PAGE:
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PURCHASE, N.Y. -- Gatorade is having difficulty getting its complete lineup of brands on retailers' shelves, according to a report in Advertising Age.
As the Gatorade product lineup has grown to include G Series, G Series Fit and G Series Pro -- each with their own range of products branded 01 Prime, 02 Perform and 03 Recover plus multiple products and flavors -- few retailers are merchandising the products together. Instead, they're found in coolers, aisles, at the checkout and in other displays around the store.
"We can't change the entire retail landscape overnight," Andrea Fairchild, vice president, brand marketing, for Gatorade told the magazine. "We're focused on where we can make an impact. We'll be as consistent as we can and make sure we're putting our funds and focus on locations that can tell the story."
Gatorade is exploring a number of concepts for how it can better educate retailers and ultimately win consumers at the point-of-sale. One would involve a team of Gatorade employees charged with visiting retailers and explaining products and product benefits.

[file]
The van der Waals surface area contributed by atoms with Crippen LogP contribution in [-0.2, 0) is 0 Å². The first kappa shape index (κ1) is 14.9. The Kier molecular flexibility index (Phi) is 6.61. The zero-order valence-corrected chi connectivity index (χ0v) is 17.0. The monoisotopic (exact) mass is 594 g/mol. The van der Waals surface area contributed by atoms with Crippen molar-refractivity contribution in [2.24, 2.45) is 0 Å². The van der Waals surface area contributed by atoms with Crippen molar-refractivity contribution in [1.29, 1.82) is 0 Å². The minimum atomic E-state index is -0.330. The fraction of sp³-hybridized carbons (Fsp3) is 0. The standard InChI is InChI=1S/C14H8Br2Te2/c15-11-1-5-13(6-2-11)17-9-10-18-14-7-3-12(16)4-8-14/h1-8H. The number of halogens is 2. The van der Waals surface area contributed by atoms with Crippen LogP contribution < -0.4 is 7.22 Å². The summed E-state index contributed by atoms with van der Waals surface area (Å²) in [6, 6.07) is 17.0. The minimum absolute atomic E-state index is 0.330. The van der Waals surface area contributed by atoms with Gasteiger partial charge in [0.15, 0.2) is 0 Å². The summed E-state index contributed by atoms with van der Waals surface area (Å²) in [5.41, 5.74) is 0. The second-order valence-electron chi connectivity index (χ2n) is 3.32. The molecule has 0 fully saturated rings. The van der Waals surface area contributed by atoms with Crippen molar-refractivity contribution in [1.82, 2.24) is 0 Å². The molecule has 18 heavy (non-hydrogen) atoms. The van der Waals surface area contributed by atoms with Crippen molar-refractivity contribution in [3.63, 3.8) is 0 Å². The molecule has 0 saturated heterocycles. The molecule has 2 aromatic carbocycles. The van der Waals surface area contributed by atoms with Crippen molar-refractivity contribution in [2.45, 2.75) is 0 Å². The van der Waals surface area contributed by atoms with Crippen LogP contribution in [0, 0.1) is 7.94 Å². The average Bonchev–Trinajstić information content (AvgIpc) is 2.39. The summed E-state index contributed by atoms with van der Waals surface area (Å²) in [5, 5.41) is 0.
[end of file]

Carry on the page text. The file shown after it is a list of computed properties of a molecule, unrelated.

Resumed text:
"We know that successful athletic-performance companies have the ability to go in and educate consumers, retailers, store owners about what their products are all about," Fairchild told Advertising Age. "We're creating a lot of new products in the marketplace, and we know education will be key."
In certain cases, the brand will be investing in dedicated retail displays as well. Earlier this year, Gatorade worked with Walgreens to create an endcap for the launch of its G Fit line. The display included each of the G Fit products, plus signage detailing each product and how it complements other products. A screen showed videos of workouts.
"You're not going to see that execution everywhere," Fairchild said. "It is expensive to do. But where we align best with the target, we are going to place big bets against certain retail channels or retailers that can elevate the story."
To determine where it should be placing those "big bets," Fairchild said Gatorade is taking a "surgical" approach to the marketplace to determine "points of sweat." A 7-Eleven next to a gym or high school playing field would be an important outlet, for example, while a 7-Eleven off of the highway would not," she explained.